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Islamic Jihad's coffers run dry

The cutting off of economic support from Iran and the closing of smuggling tunnels to Egypt have left the Islamic Jihad unable to pay the salaries of its personnel.
A Palestinian boy wearing an Islamic Jihad headband joins other Palestinians taking part in a protest against what they say are recent visits by Jewish activists to al-Aqsa mosque, in Khan Younis in the southern Gaza Strip November 7, 2014. In recent months, a campaign for the prayer ban on Jewish worshippers at the site, known to Muslims as the Noble Sanctuary and to Jews as Temple Mount, to be overturned, led by settler activists, has gathered momentum, raising alarm among Palestinians and Muslims further

GAZA CITY, Gaza Strip — The Islamic Jihad in the Gaza Strip is suffering from a severe financial crisis that has resulted in a delay of several months in the payment of salaries, both to its military wing (Al-Quds Brigades) personnel and those working for its media and civic organizations, due to the stifling siege imposed on Gaza and the paucity of revenues from its main sponsor, Iran.

One of the movement’s leadership figures told Al-Monitor on condition of anonymity that the Islamic Jihad has been suffering for months from the worst financial crisis in its history, leading to the organization shutting down some of its civic and research institutions. This has also led to the reduction of the budget set aside for some media organizations, to the point that some have had to let go of a number of their employees.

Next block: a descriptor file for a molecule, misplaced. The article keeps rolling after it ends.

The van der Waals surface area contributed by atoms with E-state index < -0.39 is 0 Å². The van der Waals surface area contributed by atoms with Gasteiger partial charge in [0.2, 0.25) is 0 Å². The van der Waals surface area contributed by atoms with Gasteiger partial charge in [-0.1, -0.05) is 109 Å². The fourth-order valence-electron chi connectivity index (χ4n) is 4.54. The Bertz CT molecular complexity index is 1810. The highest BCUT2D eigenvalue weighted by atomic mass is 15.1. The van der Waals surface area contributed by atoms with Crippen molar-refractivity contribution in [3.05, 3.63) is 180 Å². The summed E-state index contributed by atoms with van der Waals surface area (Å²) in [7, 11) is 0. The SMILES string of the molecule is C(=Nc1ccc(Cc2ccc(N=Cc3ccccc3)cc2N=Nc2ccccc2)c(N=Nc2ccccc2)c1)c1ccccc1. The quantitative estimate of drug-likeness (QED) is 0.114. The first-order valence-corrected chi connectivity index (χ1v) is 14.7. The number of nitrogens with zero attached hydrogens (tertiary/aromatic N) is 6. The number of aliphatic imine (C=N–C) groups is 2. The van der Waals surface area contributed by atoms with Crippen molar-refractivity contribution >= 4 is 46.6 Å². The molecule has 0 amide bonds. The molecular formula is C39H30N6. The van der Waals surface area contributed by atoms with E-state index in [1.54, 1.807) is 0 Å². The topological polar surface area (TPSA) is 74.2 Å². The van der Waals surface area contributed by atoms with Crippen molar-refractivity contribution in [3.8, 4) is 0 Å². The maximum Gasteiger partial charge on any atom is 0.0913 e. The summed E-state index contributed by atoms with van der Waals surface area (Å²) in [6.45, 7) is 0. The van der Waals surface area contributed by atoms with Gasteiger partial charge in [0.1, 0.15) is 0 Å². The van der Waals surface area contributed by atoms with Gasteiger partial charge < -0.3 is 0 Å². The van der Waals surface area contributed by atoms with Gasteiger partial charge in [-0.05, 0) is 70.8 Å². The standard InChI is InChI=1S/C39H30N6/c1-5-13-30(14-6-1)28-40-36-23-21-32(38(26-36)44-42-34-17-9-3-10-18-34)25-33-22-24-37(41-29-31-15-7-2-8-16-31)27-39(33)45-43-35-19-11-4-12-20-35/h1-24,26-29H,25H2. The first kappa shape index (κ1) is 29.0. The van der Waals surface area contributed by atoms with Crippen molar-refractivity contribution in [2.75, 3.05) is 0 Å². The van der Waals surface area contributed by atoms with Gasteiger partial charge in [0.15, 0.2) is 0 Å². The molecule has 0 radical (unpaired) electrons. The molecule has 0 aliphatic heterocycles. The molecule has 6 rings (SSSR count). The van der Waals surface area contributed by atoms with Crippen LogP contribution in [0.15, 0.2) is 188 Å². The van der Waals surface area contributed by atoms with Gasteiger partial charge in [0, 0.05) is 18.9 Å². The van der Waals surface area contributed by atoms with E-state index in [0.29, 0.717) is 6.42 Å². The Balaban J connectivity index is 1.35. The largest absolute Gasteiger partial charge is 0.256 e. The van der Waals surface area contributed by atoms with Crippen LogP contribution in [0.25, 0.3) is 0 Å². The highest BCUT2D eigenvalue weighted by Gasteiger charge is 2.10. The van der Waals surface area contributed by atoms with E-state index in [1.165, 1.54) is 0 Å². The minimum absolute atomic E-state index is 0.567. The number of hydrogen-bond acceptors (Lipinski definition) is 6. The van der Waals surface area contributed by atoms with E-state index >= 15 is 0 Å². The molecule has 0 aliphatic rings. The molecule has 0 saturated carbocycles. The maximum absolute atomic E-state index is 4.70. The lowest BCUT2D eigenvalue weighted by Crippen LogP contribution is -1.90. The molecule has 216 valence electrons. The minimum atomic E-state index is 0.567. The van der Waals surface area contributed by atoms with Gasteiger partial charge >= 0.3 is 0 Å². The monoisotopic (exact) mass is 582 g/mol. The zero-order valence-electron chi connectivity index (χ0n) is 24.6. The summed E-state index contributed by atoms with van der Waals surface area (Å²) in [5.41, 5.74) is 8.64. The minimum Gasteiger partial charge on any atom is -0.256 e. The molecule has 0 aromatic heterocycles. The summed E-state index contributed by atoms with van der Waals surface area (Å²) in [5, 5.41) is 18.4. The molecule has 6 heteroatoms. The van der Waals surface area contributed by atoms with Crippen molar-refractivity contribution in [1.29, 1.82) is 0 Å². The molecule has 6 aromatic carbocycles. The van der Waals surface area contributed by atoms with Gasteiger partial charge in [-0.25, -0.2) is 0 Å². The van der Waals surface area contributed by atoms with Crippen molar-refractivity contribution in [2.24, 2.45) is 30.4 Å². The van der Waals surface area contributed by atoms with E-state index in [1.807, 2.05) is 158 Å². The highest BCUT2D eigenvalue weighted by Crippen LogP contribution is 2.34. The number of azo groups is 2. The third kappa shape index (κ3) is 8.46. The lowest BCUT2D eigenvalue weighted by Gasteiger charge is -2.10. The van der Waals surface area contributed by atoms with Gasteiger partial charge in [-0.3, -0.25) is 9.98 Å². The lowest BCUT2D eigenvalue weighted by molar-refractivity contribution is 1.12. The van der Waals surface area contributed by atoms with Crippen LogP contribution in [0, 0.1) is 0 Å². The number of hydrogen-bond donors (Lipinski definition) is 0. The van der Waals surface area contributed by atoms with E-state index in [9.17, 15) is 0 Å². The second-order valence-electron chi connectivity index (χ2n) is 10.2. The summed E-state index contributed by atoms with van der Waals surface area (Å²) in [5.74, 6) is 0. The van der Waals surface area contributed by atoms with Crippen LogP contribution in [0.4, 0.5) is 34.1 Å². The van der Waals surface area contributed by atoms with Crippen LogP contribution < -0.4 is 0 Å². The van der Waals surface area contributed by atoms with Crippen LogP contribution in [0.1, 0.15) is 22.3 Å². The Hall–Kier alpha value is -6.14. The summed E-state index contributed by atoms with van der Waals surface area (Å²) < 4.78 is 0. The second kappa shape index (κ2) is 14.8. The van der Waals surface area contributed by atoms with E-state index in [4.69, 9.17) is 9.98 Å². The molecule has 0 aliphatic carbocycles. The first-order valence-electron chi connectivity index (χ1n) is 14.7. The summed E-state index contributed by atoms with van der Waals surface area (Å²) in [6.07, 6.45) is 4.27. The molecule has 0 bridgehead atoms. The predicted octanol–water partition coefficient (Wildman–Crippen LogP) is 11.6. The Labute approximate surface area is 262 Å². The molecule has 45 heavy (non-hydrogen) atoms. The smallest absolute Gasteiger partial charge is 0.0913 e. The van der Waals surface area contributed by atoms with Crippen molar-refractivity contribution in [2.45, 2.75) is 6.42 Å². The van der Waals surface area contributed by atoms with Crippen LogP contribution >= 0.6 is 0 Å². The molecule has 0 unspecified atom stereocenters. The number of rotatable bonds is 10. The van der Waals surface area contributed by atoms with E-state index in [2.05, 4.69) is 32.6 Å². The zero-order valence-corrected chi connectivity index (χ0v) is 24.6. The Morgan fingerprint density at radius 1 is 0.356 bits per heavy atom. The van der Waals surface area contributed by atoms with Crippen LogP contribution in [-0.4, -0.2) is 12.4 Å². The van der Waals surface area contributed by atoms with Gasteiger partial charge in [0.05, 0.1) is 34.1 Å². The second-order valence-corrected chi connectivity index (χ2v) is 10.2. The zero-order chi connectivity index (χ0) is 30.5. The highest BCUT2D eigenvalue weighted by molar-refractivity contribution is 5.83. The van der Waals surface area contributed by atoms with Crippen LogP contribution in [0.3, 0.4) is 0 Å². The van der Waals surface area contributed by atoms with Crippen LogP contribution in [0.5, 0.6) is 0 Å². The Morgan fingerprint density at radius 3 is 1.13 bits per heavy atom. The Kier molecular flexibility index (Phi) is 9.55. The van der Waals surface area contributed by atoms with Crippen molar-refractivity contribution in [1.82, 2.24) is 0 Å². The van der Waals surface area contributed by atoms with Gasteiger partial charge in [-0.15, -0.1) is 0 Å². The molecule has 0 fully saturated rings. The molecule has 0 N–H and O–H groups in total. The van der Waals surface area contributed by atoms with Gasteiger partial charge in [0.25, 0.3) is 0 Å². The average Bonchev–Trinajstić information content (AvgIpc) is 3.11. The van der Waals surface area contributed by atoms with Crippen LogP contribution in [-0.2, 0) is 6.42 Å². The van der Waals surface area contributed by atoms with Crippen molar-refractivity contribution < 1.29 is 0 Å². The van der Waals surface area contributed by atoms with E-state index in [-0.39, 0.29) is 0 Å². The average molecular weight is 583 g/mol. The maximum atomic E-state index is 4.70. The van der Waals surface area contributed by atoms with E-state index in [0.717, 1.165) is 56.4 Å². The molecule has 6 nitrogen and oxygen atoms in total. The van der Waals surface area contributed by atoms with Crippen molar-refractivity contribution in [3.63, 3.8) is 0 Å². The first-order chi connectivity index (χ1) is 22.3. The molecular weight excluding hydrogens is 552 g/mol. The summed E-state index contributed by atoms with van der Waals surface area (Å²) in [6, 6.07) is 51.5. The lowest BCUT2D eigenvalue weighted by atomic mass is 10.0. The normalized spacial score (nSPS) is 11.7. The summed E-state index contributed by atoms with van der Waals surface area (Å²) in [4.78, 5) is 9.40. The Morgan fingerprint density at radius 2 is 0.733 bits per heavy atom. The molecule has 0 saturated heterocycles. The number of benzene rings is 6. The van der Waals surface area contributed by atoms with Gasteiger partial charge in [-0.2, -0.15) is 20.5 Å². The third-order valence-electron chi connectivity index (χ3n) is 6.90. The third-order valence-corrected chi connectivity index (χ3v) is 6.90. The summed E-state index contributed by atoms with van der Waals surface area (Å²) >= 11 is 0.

The same source said, “It has been months since members of the Islamic Jihad, including those in the military wing, were paid their allowances. In addition, some institutions will be closed down or their offices merged into a single location to reduce expenses as much as possible.”

In separate interviews with Al-Monitor, staff members of some Islamic Jihad-affiliated media and research institutions confirmed not having received their salaries for several months, and that they were performing minimal activities as a result of a sharp drop in resources.

In that context, one source said, “We go to work day after day, but we cannot work each day due to the financial inability to cover the costs of running the electricity generator that is needed as a result of the constant power outages. The organization has also reduced the number of employees because it could not pay their salaries.”

Since its inception in November 1981, the Islamic Jihad has been receiving generous financial backing from the Islamic Republic of Iran. In addition, its members received military training in Iran and south Lebanon at the hands of Hezbollah, as well as weapons and various types of ammunition from both Iran and Hezbollah smuggled into the Gaza Strip.

The same source attributed the current financial crisis suffered by the Islamic Jihad to the financial blockade imposed on the Gaza Strip, particularly after the closure of the tunnels linking Gaza to Egypt, and the unrest witnessed in the Sinai Peninsula. He said, “The siege is one of the primary reasons hindering the entry of funds to the Gaza Strip. Furthermore, Iran cut back its financial support at the onset of Operation Decisive Storm in Yemen.”